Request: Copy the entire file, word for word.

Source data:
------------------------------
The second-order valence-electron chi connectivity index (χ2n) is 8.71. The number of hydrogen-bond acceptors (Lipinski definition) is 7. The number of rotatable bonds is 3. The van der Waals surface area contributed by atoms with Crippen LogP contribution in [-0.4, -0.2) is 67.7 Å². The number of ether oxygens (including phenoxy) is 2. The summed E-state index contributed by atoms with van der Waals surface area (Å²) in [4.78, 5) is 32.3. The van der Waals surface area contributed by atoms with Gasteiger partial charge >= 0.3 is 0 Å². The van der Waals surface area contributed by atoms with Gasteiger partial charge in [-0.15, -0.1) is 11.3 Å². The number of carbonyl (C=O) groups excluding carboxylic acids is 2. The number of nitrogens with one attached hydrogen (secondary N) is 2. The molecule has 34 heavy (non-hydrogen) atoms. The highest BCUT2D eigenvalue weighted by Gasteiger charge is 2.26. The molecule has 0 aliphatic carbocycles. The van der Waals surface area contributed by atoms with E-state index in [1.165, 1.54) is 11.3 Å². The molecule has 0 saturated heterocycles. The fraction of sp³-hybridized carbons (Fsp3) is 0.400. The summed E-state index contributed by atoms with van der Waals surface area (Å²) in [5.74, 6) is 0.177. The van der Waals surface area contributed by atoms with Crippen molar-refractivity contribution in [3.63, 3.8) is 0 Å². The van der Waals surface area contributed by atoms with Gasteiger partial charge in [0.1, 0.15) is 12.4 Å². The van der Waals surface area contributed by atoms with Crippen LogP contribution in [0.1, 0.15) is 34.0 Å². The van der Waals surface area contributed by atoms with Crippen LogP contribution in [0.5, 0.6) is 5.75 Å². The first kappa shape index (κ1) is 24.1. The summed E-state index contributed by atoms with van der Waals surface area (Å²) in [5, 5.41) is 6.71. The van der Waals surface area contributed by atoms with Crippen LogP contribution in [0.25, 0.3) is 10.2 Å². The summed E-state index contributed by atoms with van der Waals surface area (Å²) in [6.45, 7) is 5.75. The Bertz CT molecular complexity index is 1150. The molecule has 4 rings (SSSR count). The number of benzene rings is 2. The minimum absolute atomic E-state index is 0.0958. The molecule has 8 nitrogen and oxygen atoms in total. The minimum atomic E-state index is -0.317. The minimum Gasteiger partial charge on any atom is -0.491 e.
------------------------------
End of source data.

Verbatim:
The second-order valence-electron chi connectivity index (χ2n) is 8.71. The number of hydrogen-bond acceptors (Lipinski definition) is 7. The number of rotatable bonds is 3. The van der Waals surface area contributed by atoms with Crippen LogP contribution in [-0.4, -0.2) is 67.7 Å². The number of ether oxygens (including phenoxy) is 2. The summed E-state index contributed by atoms with van der Waals surface area (Å²) in [4.78, 5) is 32.3. The van der Waals surface area contributed by atoms with Gasteiger partial charge >= 0.3 is 0 Å². The van der Waals surface area contributed by atoms with Gasteiger partial charge in [-0.15, -0.1) is 11.3 Å². The number of carbonyl (C=O) groups excluding carboxylic acids is 2. The number of nitrogens with one attached hydrogen (secondary N) is 2. The molecule has 34 heavy (non-hydrogen) atoms. The highest BCUT2D eigenvalue weighted by Gasteiger charge is 2.26. The molecule has 0 aliphatic carbocycles. The van der Waals surface area contributed by atoms with E-state index in [1.165, 1.54) is 11.3 Å². The molecule has 0 saturated heterocycles. The fraction of sp³-hybridized carbons (Fsp3) is 0.400. The summed E-state index contributed by atoms with van der Waals surface area (Å²) in [5.74, 6) is 0.177. The van der Waals surface area contributed by atoms with Crippen molar-refractivity contribution in [3.63, 3.8) is 0 Å². The van der Waals surface area contributed by atoms with Gasteiger partial charge in [0.1, 0.15) is 12.4 Å². The van der Waals surface area contributed by atoms with Crippen LogP contribution in [0.1, 0.15) is 34.0 Å². The van der Waals surface area contributed by atoms with Crippen LogP contribution in [0.5, 0.6) is 5.75 Å². The first kappa shape index (κ1) is 24.1. The summed E-state index contributed by atoms with van der Waals surface area (Å²) in [5, 5.41) is 6.71. The van der Waals surface area contributed by atoms with Crippen LogP contribution in [0.25, 0.3) is 10.2 Å². The summed E-state index contributed by atoms with van der Waals surface area (Å²) in [6.45, 7) is 5.75. The Bertz CT molecular complexity index is 1150. The molecule has 4 rings (SSSR count). The number of benzene rings is 2. The minimum absolute atomic E-state index is 0.0958. The molecule has 8 nitrogen and oxygen atoms in total. The minimum atomic E-state index is -0.317. The minimum Gasteiger partial charge on any atom is -0.491 e.